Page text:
Dear Dr. Per Cap: 

I got a bunch of gift cards for Christmas.  Some are for stores I don’t shop.  What’s the best way to exchange them?

Signed, 

Too Many Cards

Dear Too Many Cards,

With so many people social distancing and staying away from stores, purchases of gift cards were way up this past holiday.  Plastic or electronic, many people are stuck with gift cards they won’t use.

Fortunately, there are options for unloading unwanted gift cards.  A first step is to check out online gift card exchanges.  Spoiler alert – there are a ton of them so do your homework.  

Most exchanges are third party businesses that take a cut for connecting people looking to buy, trade, or sell gift cards.  Pay close attention to fees and red tape.  Some stores have kiosks where you can exchange gift cards too.  Either way check reviews to make sure you’re dealing with a reputable exchange that doesn’t charge more than 15% of a card’s value to take it off your hands.

Also, steer clear of consumer-to-consumer platforms like eBay and Craigslist.  Both are loaded with gift card listings where buyers and sellers can deal directly.  However, you face a much bigger risk of fraud so I don’t recommend them.

Interestingly, many businesses count on their gift cards to be only partially used or not at all.  In fact it’s estimated annually over $3 billion of unredeemed gift card balances end of booked as revenue by the businesses that issued them.  Gives a whole new meaning to the term “double dipping.”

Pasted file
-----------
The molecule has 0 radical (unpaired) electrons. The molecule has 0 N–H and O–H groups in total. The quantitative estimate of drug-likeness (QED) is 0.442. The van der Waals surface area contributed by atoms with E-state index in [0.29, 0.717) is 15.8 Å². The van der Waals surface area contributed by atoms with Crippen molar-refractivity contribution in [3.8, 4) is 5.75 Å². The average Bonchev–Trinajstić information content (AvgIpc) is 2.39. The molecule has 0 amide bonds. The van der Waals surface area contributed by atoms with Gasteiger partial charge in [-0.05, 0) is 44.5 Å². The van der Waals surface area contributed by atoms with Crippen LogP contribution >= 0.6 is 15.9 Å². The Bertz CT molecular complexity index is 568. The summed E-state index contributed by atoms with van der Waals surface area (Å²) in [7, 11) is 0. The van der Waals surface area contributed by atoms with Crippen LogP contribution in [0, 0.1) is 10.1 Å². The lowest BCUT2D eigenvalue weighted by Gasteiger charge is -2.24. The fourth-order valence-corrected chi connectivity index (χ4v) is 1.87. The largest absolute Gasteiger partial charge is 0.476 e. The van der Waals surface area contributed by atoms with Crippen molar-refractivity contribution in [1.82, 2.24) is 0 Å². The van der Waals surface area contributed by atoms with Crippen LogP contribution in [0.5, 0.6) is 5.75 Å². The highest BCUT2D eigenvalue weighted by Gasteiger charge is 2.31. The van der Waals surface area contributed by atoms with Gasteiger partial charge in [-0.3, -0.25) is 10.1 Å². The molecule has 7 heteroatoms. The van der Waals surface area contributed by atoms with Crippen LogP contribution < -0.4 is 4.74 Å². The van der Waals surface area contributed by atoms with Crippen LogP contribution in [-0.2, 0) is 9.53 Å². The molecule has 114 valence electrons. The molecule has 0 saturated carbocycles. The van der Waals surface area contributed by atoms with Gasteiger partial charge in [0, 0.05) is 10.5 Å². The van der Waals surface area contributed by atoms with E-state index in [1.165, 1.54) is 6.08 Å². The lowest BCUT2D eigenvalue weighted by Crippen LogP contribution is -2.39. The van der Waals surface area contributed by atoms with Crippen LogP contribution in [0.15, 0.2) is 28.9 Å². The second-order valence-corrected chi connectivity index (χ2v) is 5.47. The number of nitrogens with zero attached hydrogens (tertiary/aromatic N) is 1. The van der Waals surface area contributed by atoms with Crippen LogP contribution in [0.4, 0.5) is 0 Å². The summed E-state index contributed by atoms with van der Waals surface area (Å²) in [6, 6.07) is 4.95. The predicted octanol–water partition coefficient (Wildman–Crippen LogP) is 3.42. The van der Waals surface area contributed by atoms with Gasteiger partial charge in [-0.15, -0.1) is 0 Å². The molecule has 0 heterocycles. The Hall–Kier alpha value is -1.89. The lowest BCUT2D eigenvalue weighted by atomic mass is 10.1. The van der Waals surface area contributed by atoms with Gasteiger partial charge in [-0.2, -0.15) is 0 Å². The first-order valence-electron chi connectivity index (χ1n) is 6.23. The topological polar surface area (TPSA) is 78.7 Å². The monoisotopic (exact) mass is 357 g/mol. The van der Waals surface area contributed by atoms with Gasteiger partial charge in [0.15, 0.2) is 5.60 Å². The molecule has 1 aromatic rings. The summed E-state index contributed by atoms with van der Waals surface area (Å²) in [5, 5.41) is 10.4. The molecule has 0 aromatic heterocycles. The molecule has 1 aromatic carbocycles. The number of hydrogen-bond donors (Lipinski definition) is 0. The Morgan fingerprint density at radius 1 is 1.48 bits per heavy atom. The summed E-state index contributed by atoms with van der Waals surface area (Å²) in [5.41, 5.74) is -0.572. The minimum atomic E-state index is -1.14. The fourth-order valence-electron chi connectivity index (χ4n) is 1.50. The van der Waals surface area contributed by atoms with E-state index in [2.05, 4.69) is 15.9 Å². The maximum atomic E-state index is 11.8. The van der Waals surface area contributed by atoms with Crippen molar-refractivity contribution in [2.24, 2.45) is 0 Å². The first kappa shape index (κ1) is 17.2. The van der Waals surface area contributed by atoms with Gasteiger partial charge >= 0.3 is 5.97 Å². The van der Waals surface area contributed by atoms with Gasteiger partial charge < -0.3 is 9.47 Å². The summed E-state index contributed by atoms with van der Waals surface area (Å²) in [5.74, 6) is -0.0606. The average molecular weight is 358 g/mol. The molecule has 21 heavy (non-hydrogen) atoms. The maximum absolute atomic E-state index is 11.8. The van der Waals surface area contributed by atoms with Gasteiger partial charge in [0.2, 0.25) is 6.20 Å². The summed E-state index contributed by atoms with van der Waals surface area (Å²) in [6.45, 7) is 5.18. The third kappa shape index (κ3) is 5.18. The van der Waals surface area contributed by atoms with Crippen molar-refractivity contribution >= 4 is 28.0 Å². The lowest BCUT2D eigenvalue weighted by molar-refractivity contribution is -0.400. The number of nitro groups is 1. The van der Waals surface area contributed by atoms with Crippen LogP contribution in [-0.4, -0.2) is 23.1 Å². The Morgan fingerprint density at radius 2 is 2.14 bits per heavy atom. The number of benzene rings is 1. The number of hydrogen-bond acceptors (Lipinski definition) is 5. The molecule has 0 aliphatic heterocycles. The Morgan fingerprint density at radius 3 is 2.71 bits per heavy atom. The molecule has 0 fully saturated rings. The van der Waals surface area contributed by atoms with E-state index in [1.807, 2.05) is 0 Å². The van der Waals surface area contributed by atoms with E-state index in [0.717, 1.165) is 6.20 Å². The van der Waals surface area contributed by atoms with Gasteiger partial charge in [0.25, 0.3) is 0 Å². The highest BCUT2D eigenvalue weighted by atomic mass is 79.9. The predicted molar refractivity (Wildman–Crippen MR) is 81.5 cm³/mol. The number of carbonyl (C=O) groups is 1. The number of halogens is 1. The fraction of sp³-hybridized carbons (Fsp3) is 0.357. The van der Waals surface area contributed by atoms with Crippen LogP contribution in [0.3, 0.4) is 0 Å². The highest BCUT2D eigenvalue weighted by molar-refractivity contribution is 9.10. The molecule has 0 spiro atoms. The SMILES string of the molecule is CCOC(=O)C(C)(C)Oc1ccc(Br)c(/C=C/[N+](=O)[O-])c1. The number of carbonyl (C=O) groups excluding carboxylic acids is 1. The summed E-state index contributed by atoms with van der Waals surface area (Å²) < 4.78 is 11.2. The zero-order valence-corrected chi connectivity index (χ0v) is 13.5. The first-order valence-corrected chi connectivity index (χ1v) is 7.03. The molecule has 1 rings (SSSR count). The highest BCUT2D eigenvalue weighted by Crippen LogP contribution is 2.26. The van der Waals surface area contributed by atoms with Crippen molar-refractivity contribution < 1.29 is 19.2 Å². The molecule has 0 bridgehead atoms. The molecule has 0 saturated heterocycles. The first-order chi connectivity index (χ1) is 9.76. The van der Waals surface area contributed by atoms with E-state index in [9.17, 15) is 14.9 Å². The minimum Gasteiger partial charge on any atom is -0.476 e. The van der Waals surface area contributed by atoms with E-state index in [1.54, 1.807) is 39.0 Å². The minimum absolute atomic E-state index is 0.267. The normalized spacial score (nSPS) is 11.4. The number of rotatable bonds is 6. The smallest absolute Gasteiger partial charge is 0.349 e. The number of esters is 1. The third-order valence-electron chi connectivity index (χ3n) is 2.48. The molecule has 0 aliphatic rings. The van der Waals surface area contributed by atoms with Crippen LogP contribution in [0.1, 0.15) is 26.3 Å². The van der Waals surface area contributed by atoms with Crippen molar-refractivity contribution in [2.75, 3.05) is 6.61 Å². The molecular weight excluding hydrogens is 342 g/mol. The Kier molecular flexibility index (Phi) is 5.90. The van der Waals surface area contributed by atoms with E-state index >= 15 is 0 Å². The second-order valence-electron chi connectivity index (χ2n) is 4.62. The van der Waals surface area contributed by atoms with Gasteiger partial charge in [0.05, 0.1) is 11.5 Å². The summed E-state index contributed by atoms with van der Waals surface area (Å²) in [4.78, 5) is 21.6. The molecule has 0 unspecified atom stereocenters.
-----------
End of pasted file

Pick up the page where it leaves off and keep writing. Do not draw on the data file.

Don’t let that happen.  If you find yourself with a small balance on a gift card, states such as Montana, California, Oregon, and Washington have “cash back” laws that require stores to pay a card holder for any balance under a certain amount, although it’s usually only between $5 and $10.   But even if your state doesn’t have a cash back law it doesn’t hurt to ask a store for a gift card balance refund anyway.  You might be pleasantly surprised.

Here’s another cool hack.  Amazon lets customers use small balances on competitors’ gift cards to buy their gift cards.  Since digital Amazon gift cards can be purchased in any amount, a few small gift balances applied to an Amazon account can up to a nice sum.

A final little known fact – some states will claim the balances of gift cards that have been lost or sitting around a few years.  They might try to track down consumers or list the funds as unclaimed property.  If you’re bored some evening check out https://www.classaction.org/gift-card-laws for an interactive map listing every state’s gift card fees and redemption laws.

Geez, I wonder if people that give gift cards realize how much of a hassle they can be.  I think I’ll take up knitting and give socks next Christmas instead of gift cards.